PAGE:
Brian Hernacki, Chief Architect of webOS, leaves HP | webOS Nation
 
 

Brian Hernacki, Chief Architect of webOS, leaves HP 40

by Derek Kessler Mon, 30 Jan 2012 10:55 pm EST

According to a report tonight on The Verge, webOS veteran Brian Hernacki has left HP. Hernacki joined Palm in 2009 as the Chief Security Architect and was promoted to Chief Architect, webOS, in January 2011. His departure may not be as high profile as that of Matias Duarte or Jon Rubinstein, but do know that Hernacki's position was high up on the webOS totem pole. Hernacki was always more of a behind-the-scenes kind of guy, only once really stepping into the fray of things.

Whether or not Hernacki's departure will be a blow to HP's plans for webOS remains to be seen. Now that HP has their roadmap for open sourcing webOS it'll be hard to slow things down, but losing a talent like Hernacki isn't a good thing. It goes back to one of the things we've been pushing HP to do for some time: be competitive with pay and benefits to ensure your employees don't run for what appears to be greener pastures (not saying that's what Hernacki has done, but we've seen it often enough to know it's a problem). The people working on webOS are talented, dedicated, and passionate folks, but they're all still real people with real careers and real lives to lead.

Even with the "it'll live forever" feelgood vibes of going open source, there's no guarantee of a future for webOS if the uptake rate can't justify HP's investment. Everybody at what's left of the webOS Global Business Unit is putting their livelihood on the line by sticking with HP and webOS isntead of leaving for Twitter or Facebook or Apple or Google or any other company that would be thrilled to have such employees. When the people at the top, the leaders, are heading for the hills, that's when you really have to worry about the lower ranks, the people who are actually getting the work done. Treat them right.

Source: The Verge

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40 Comments

I'm sure this news and Rubi's departure were know and planned for some time. The were probably on borad through the webOS open source roadmap announcement. Hernacki is probably not the last we'll hear about.

If I had been working at Palm and saw how absolutely terrible they were doing at marketing the greatness known as Web OS, I would have jumped shipped hella long time ago. Don't blame the guy one bit.

I don't know, I mean now that it's being open sourced, do you really need a chief architect?

LOL, now you need an architect MORE THAN EVER!!! Unless, that is, you never want things to change -- ever!

Glad you all are positive...it makes me nervous and wonder. Sounds like everything just keeps falling apart...but what do I know?

Falling apart? As if getting all of your hardware discontinued and the employees laid off is a minor setback.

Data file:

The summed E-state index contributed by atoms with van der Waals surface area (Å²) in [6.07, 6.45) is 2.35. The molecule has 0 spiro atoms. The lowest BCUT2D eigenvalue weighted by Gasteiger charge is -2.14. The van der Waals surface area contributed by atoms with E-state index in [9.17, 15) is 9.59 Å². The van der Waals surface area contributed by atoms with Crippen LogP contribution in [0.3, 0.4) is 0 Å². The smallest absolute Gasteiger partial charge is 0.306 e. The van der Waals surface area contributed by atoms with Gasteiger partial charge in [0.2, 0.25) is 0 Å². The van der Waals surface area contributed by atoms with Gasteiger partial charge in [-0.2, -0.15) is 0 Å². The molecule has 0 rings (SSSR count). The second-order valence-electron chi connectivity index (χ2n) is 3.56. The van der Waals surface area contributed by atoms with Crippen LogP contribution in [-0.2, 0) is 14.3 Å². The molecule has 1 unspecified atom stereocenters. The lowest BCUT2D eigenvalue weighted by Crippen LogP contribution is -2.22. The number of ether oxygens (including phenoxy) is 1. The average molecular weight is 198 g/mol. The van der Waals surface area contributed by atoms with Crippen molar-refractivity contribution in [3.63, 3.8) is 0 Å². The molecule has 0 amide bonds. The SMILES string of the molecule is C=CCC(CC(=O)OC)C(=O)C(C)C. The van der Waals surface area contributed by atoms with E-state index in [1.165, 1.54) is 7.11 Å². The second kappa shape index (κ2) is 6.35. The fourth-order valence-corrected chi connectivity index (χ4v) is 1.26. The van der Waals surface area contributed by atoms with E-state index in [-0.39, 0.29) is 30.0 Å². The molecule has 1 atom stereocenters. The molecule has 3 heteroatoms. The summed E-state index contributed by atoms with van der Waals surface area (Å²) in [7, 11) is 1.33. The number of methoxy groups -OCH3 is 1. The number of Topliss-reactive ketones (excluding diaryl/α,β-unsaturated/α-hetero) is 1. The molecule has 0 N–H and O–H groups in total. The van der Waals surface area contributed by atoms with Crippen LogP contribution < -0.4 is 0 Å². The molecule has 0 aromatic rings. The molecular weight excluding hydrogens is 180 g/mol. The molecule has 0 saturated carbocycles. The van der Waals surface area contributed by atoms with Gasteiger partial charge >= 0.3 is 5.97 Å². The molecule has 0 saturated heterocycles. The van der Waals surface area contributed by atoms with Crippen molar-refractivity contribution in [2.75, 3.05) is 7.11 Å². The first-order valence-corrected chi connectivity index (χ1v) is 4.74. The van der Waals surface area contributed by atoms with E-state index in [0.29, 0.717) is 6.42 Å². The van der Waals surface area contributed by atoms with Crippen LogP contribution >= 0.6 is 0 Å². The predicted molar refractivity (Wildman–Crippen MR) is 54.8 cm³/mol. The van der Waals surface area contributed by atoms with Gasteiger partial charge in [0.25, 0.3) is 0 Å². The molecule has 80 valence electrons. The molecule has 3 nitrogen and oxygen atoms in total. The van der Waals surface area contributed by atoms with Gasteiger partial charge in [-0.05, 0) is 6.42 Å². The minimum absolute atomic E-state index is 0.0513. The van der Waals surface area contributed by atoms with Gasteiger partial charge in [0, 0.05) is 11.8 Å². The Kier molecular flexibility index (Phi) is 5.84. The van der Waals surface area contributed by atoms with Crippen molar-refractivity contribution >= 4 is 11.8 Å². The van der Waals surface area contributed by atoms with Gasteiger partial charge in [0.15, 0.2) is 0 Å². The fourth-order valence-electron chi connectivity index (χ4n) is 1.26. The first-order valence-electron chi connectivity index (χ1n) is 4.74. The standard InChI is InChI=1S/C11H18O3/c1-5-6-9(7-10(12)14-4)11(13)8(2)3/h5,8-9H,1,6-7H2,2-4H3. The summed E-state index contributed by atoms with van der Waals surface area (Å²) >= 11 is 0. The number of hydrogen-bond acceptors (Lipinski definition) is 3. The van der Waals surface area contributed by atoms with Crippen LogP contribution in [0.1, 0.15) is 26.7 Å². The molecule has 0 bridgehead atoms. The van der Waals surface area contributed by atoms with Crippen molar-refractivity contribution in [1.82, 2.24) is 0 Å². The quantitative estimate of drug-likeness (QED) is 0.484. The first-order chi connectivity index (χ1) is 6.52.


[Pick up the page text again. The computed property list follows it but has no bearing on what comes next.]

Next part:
REALITY CHECK - This is the only place where people actually believe that webOS has a future in smartphones. I can understand the hope that there will someday be another webOS tablet but that's just a hope. When HP Windows 8 tablets show up sometime this year, it's going to look a lot like HP has moved on from webOS.

Face it - there's nothing special about webOS other than fact that it is slow and has Mah Jong, Solitaire, and Sudoku as its latest gaming innovations and, apparently, is exclusively available on Woot, now.

I don't understand you. I'm not saying you're wrong in your opinion, but if that is your honest opinion why are you still hanging around a site devoted to folks who believe there IS a future?

No snark, I'm honestly curious. If it's nothing more than just trolling, I'll be disappointed.

Probably for the same reason that while someone showing pictures and telling stories of what a great cruise they had makes me want to poke my eyes out, but I'm fascinated by articles about how that one ran aground in Italy.

I don't think I'm alone in this. Palm has been a slow-motion technology train wreck for the past three years with all sorts of interesting twists and turns.

You have to admit that if you really believed all of the cheerleading that went on among the users of this site, you would have seriously been led astray. You would have been holding on to an outdated Sprint Pre with no upgrade coming - ever. How is that helpful to anyone? Would listening to a dissenting opinion have been useful? Would the sense of betrayal have been lessened somewhat? Would expectations have been managed a little better?

Getting back to the cruise ship analogy, some people naturally want to reassure everyone that everything will be OK. Others think it's better to tell people that they need to get off of the ship ASAP. The former is not always better than the latter.

I understand the frustration, but I've always been baffled by the efforts to make this a "positive" site or "supportive only". Discussion sites benefit from a diversity of opinions, ESPECIALLY when there is so little officially going on with this platform right now.